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Award-winning Uvalde Mariachi Band travels to Colorado

Members of Los Coyotes, the Uvalde Mariachi Band, on stage at Skyline High in Longmont on Sunday, April 28, during the last concert of their tour of Boulder County. The band performed with the Boulder chorale.
Maeve Conran
/
Rocky Mountain Community Radio
Members of Los Coyotes, the Uvalde Mariachi Band, on stage at Skyline High in Longmont on Sunday, April 28, during the last concert of their tour of Boulder County. The band performed with the Boulder chorale.

Los Coyotes, the Uvalde High Mariachi Band, made history in 2023 after receiving a 1st Division award at the UIL State Mariachi Festival in Texas.

It was the first time the school had entered the competition.

"When we got to state, and we performed, the kids were a little sad because they thought that they didn't play as well as they should have," said band director Albert Martinez.

"But then, when they did receive their 1st Division, and they got the state title, it was exciting. It was, you know, like all their hard work finally came to fruition. So that was the best part of it."

The win was a moment of celebration for a community devastated by a school shooting in 2022.

The neck tie of the Los Coyotes Mariachi Band uniform. The group is celebrating its 25th anniversary.
Maeve Conran
/
Rocky Mountain Community Radio
The neck tie of the Los Coyotes Mariachi Band uniform. The group is celebrating its 25th anniversary.

The band was subsequently profiled in an article in Rolling Stone magazine, which caught the attention of Dr. Vicky Burrichter, the Artistic Director of the Boulder Concert Chorale.

"As I was reading through it and how Albert was handling the tragedy in Uvalde through celebrating mariachi, and celebrating their culture, and lifting the kids up, and mending hearts I think is how he said it to me at one point, I thought, 'this guy is absolutely an amazing teacher,' I could tell just from reading it," said Dr. Burrichter.

"So I emailed him and he responded right away. And I said, 'we have a concert of Mexican music planned, but we don't have anybody we're collaborating with yet. Would you consider coming?' And he said, 'yes.' And then the district was really nice enough to agree to have the kids come. And that's how we got started."

Arianna Ovalle, band director Albert Martinez, Tommie Guerrero, backstage before their performance at Skyline High in Longmont.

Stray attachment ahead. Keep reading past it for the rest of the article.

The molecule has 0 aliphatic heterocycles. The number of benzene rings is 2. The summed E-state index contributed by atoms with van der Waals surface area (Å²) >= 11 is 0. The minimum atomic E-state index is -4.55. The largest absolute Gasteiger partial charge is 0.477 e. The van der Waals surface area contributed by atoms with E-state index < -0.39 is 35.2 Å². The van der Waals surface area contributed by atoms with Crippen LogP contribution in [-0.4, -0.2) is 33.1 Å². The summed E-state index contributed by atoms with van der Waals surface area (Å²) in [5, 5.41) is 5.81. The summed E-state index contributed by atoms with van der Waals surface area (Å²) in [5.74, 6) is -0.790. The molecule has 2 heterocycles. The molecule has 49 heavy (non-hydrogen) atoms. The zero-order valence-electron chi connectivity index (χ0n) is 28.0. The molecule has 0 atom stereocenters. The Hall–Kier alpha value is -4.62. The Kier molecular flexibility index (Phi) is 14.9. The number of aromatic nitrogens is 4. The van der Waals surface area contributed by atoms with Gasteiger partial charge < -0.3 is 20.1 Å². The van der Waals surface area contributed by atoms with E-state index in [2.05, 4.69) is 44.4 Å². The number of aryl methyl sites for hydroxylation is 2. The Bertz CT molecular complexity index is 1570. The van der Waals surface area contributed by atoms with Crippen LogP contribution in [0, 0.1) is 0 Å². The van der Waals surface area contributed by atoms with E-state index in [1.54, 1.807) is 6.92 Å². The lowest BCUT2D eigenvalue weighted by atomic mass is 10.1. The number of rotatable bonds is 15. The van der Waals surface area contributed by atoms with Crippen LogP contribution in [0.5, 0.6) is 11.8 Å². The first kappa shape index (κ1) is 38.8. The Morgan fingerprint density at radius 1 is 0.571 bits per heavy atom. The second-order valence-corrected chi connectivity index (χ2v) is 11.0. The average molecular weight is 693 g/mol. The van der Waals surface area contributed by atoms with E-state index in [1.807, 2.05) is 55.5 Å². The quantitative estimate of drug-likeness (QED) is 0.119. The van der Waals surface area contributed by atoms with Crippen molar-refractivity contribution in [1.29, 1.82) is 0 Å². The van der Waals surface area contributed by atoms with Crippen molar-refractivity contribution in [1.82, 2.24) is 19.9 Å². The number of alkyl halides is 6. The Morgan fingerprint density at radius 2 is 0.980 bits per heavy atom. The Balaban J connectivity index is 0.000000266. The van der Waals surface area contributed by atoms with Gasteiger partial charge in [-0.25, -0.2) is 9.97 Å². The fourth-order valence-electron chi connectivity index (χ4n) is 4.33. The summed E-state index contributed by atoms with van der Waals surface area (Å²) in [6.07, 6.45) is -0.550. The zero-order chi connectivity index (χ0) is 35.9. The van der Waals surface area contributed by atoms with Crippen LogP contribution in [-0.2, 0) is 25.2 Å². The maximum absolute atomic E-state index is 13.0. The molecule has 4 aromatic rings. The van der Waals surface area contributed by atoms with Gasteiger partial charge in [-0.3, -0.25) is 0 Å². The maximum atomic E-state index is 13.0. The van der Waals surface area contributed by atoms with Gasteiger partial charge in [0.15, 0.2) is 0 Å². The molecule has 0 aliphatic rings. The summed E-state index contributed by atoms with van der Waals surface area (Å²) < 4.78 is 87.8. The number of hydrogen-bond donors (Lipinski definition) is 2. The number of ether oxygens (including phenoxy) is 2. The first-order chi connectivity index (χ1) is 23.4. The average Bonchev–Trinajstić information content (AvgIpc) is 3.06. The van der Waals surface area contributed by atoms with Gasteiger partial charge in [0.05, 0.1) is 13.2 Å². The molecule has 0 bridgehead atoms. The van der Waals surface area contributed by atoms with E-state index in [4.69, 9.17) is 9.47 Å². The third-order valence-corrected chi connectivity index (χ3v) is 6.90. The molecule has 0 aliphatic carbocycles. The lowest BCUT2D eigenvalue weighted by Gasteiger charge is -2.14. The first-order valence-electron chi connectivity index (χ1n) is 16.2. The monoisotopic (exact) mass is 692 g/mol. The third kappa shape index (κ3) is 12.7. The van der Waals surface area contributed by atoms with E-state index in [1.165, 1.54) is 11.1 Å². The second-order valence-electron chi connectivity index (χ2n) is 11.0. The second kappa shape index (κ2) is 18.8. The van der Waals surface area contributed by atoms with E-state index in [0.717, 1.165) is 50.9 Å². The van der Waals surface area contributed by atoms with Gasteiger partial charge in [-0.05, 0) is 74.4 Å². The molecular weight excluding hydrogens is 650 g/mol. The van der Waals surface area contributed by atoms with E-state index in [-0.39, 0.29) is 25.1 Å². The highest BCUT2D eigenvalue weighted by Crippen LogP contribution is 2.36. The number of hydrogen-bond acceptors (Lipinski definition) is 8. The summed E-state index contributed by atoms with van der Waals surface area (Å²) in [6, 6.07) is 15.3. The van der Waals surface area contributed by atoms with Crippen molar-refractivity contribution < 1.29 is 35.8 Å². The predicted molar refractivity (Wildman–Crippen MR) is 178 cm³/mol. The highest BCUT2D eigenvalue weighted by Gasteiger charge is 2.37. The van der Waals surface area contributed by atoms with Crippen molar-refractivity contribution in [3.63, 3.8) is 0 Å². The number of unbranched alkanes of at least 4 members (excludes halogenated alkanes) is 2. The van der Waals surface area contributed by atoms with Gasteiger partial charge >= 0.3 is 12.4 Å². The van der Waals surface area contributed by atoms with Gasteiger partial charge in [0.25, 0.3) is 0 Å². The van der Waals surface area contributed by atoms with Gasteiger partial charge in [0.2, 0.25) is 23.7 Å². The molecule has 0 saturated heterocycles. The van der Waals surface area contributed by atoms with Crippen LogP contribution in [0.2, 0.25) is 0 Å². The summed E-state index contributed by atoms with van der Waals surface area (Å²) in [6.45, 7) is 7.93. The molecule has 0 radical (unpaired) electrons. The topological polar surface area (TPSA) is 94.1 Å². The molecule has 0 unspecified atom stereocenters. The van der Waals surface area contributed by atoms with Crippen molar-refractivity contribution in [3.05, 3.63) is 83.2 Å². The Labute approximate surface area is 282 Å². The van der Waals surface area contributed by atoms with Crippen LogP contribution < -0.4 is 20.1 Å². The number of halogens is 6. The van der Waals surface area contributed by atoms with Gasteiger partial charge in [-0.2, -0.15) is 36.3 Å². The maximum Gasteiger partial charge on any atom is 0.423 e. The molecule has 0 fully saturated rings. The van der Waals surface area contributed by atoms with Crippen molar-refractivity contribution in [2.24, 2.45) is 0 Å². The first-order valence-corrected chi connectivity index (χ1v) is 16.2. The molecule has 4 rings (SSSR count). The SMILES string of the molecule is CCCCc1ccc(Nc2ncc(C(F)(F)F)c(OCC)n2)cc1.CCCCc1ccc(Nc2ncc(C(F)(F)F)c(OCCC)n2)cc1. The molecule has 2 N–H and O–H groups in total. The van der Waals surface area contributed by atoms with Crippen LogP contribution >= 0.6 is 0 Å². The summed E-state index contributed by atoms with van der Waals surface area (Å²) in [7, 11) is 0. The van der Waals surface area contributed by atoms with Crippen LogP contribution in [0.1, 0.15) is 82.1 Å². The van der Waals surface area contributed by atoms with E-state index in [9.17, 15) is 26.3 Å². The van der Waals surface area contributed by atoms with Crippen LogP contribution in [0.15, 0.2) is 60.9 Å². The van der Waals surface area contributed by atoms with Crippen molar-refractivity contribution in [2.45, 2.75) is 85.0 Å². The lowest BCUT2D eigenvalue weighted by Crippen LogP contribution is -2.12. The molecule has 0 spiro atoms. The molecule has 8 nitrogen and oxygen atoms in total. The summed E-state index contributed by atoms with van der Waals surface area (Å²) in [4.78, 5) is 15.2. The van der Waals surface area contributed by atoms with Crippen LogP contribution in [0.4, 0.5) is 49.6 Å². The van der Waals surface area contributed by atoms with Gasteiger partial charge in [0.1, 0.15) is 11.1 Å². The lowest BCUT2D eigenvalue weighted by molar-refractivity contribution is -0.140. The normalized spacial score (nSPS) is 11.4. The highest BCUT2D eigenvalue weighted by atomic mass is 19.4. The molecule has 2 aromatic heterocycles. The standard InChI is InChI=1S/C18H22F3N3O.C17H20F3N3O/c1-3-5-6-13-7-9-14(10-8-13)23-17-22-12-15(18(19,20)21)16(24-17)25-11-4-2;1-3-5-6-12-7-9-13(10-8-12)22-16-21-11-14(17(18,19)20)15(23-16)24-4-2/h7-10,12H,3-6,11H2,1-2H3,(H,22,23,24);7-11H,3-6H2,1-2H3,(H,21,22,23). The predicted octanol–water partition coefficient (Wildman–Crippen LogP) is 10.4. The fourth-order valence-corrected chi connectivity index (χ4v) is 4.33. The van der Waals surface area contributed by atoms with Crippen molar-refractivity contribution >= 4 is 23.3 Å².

Maeve Conran
/
Rocky Mountain Community Radio
Arianna Ovalle, band director Albert Martinez, Tommie Guerrero, backstage before their performance at Skyline High in Longmont.

The Boulder Concert Chorale performed with Los Coyotes at several concerts during the tour, which also included visits to local high schools as well as the music school at the University of Colorado.

Uvalde, a small rural town of just over 15,000 people in southern Texas, could not be more different from Boulder, Colorado, which is mostly affluent and predominantly white.

"Here we have this rural Texas, you know, these folks and largely Mexican and Indigenous community in Uvalde. And then we have Boulder, which is sort of known for being mostly Caucasian, you know, and to find a space in the middle where we could be and we could learn about each other, has just been extraordinary," said Dr. Burrichter.

Luis  performs on stage with Los Coyotes at Skyline High in Longmont, April 24, 2024.
Maeve Conran
/
Rocky Mountain Community Radio
Luis performs on stage with Los Coyotes at Skyline High in Longmont, April 24, 2024.

The two communities share a common bond, both suffering a mass shooting just a year apart. 10 people were murdered at the King Soopers grocery store in March 2021, and 19 children and two teachers were killed at Robb Elementary School in Uvalde in May 2022.

And while that connection exists, it didn't dominate the tour, says Dr. Burrichter.

"I mean, that's, I guess, the elephant in the room, you would say, that our communities have both suffered tragedy, but we really wanted to concentrate on the joy of bringing everybody together," she said.

For the high school students who traveled here from Texas, it was a life-changing experience.

"This was my first time flying and leaving the state of Texas," said Arianna Ovalle, an 11th grader who plays the violin in the band.

"It's been very exciting overall to see like the Flatirons visiting the university and meeting other students from here. It's been a great experience. We're very thankful," she said.

Band director Albert Martinez says mariachi music is a huge part of the community in Uvalde.

"So obviously it's very important to the Mexican culture, the Mexican community. Uvalde has a strong population of Mexicans. For these kids, their parents, to be able to see them play the music that they grew up listening to, it's very exciting for them," he said.

"Mariachi music is, it's very beautiful. It's very cultural and it makes us very proud to play it since a lot of us are Hispanic and Mexican. And so, just to be able to play that music, it's great from many levels," said Arianna Ovalle.

The band finished the show with a decidedly non-mariachi musical number.

As the audience joined in a mariachi cover of Neil Diamond's Sweet Caroline, Los Coyotes closed out the concert and the tour.

Copyright 2024 RMCR.

That story was shared with us via Rocky Mountain Community Radio, a network of public media stations in Colorado, Wyoming, Utah, and New Mexico including KDNK.

Maeve Conran